Employers base recruitment decisions on two main criteria: the strength of a CV and the performance at interview. Neither of these can be taken at face value. Research has shown that 40% of job applicants misrepresent their past to some extent.
The first step is to drive deep into the CV with an attitude of friendly suspicion. Make calls to the educational establishments candidates claim to have attended. Follow up references by telephone rather than by letter, - that way you reduce the likelihood of being duped.
Always press for detail. When talking to referees and to candidates themselves, ask very detailed questions about employment records, medical history, debts, expenditure, serious drug and alcohol abuse arid qualifications. The honest person will not blanch at disclosing such persona] details, but the liar will become uneasy and give away nonverbal and other clues to their deception.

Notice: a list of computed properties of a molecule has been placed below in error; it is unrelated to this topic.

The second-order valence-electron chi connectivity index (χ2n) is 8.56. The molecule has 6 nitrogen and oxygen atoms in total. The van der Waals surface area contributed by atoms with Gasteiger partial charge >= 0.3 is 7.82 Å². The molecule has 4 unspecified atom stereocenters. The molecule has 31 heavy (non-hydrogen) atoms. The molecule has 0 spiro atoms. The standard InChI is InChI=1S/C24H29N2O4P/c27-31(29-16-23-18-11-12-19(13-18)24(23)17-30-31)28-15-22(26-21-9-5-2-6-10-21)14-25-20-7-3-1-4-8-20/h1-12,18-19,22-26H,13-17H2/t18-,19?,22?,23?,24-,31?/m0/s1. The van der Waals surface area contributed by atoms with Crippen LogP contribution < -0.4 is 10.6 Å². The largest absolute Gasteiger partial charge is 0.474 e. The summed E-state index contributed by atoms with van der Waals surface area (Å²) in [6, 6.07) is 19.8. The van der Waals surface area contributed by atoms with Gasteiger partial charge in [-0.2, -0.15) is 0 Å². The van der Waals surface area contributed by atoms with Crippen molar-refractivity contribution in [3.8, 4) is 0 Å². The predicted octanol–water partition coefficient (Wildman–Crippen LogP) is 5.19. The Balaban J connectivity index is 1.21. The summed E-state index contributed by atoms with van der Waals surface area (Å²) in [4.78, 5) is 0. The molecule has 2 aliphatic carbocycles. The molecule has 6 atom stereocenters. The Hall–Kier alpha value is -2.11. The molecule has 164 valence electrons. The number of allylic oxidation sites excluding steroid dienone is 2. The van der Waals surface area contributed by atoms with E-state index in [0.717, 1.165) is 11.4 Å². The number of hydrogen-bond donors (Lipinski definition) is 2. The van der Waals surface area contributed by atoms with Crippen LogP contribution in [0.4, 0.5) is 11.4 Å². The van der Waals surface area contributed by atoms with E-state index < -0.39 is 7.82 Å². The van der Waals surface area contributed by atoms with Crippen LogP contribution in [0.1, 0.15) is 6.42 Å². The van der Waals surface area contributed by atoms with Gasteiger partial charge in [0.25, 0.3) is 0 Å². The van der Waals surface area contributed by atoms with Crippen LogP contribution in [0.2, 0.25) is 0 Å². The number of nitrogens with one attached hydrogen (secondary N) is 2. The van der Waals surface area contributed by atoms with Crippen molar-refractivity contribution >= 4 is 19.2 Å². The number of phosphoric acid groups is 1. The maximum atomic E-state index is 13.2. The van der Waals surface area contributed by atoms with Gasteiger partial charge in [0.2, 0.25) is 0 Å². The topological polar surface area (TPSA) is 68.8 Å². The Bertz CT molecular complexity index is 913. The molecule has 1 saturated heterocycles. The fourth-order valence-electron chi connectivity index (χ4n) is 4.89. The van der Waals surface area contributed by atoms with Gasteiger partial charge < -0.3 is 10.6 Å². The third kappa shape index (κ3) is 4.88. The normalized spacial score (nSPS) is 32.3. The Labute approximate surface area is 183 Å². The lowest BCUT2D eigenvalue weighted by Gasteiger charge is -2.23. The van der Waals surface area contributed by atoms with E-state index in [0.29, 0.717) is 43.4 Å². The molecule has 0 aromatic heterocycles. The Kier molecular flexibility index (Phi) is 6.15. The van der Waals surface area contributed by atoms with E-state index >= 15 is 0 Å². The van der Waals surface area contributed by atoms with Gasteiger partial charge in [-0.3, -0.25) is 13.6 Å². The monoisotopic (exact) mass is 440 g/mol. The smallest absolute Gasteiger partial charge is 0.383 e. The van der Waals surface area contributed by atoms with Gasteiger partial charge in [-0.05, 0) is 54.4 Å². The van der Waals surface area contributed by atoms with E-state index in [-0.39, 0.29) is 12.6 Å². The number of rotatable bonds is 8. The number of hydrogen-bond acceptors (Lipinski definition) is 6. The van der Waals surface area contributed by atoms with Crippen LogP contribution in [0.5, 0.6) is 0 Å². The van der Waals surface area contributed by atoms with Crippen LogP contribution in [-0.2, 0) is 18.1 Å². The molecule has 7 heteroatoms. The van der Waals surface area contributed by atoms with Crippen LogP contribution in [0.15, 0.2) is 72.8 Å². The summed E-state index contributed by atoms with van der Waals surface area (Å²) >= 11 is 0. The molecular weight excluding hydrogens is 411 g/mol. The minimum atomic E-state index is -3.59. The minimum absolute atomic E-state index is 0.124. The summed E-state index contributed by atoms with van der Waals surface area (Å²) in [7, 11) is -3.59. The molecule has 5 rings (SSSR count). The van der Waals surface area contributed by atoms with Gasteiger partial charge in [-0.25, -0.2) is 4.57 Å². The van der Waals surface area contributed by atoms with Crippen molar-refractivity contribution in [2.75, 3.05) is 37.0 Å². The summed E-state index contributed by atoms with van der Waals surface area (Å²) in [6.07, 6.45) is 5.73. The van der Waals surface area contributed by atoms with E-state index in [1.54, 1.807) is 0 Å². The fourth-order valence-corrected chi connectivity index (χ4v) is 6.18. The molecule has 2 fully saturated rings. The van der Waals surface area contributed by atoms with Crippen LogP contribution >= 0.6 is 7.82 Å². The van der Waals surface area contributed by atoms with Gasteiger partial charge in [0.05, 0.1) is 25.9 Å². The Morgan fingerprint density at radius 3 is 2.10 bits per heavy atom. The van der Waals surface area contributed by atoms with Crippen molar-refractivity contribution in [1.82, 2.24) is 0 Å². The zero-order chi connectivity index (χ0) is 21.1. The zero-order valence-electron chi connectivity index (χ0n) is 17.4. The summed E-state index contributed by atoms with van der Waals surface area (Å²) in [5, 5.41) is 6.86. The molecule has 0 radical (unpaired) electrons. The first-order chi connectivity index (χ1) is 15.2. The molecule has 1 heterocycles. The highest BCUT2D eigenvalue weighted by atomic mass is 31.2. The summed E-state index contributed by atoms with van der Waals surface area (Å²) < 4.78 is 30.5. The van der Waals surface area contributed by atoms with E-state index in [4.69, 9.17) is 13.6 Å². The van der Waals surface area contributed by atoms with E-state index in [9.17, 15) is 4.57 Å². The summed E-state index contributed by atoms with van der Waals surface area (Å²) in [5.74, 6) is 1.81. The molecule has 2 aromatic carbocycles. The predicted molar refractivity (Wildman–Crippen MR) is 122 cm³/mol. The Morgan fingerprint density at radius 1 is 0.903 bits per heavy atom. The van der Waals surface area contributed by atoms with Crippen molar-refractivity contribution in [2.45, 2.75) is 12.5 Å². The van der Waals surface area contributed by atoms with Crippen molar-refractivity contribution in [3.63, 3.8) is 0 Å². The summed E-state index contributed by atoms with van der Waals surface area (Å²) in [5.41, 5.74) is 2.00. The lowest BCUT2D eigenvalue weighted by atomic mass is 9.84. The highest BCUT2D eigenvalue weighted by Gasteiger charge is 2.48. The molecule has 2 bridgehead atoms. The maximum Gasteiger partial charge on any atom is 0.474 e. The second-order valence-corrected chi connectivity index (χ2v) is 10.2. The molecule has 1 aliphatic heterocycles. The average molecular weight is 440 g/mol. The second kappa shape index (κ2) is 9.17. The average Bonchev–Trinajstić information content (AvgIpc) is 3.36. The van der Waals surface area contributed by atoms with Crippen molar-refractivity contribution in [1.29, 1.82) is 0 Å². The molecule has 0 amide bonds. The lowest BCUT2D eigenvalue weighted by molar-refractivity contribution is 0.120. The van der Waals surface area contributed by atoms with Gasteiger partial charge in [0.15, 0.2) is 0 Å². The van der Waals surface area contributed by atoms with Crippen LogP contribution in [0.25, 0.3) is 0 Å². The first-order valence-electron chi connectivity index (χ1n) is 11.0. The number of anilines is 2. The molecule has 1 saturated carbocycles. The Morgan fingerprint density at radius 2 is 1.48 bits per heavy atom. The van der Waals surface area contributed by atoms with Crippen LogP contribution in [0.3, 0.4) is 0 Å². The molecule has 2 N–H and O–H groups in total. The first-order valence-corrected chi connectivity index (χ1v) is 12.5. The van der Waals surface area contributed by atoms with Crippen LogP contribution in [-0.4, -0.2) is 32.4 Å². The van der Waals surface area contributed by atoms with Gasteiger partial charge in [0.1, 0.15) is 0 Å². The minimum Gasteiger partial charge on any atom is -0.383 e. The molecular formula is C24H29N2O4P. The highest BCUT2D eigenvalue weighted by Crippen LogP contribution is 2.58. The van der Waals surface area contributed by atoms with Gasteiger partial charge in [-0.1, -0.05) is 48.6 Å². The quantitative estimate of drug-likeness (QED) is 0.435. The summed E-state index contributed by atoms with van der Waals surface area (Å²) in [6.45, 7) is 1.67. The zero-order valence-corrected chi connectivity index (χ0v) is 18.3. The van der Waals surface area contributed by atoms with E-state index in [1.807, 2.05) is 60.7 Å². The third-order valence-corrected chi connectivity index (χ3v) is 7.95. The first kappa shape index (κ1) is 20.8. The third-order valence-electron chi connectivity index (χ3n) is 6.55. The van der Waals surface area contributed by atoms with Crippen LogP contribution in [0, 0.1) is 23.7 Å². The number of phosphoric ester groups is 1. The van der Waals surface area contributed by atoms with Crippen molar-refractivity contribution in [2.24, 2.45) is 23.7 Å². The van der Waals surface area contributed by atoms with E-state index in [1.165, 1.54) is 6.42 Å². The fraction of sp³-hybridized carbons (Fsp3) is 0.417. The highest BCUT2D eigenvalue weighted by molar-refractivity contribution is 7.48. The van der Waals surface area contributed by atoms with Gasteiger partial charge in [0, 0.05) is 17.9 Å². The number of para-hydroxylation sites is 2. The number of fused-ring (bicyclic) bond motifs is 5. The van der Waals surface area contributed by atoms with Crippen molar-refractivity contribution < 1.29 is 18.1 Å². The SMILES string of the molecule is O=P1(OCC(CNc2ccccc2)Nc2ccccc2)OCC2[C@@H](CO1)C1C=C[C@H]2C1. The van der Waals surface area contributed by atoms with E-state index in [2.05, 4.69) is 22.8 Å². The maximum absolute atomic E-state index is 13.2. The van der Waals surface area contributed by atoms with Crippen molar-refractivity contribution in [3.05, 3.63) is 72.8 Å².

If you don't feel comfortable asking these sorts of questions of the candidates directly, make sure you ask the right questions in your application forms. Pose pointed questions to which there is only one answer (eg "Have you ever been convicted of a crime?"), and ask specific medical questions. Be sure to mention that the details supplied will be thoroughly checked. Such personal probing will deter many people from submitting false details.
The same rules apply when appointing subcontractors or other business partners. Gain bank and professional references, obviously, but do not neglect the CVs of the prominent players.
Controls, such as security access and stock inventory procedures, are essential, and must be constantly monitored to ensure they are doing their job. Forms have an important role to play. Designed well, they can ensure compliance with the law and that right decisions are taken. This is a subject in itself, but the most crucial thing is to ask the right questions, so that liars are forced to falsify rather than to conceal information. A lie must be remembered and reiterated, offering the opportunity for it to be discovered through inconsistency, whereas concealment can be conveniently explained away. Another tip is to sequentially number forms which have an intrinsic financial value even when blank.
Dealing with dishonesty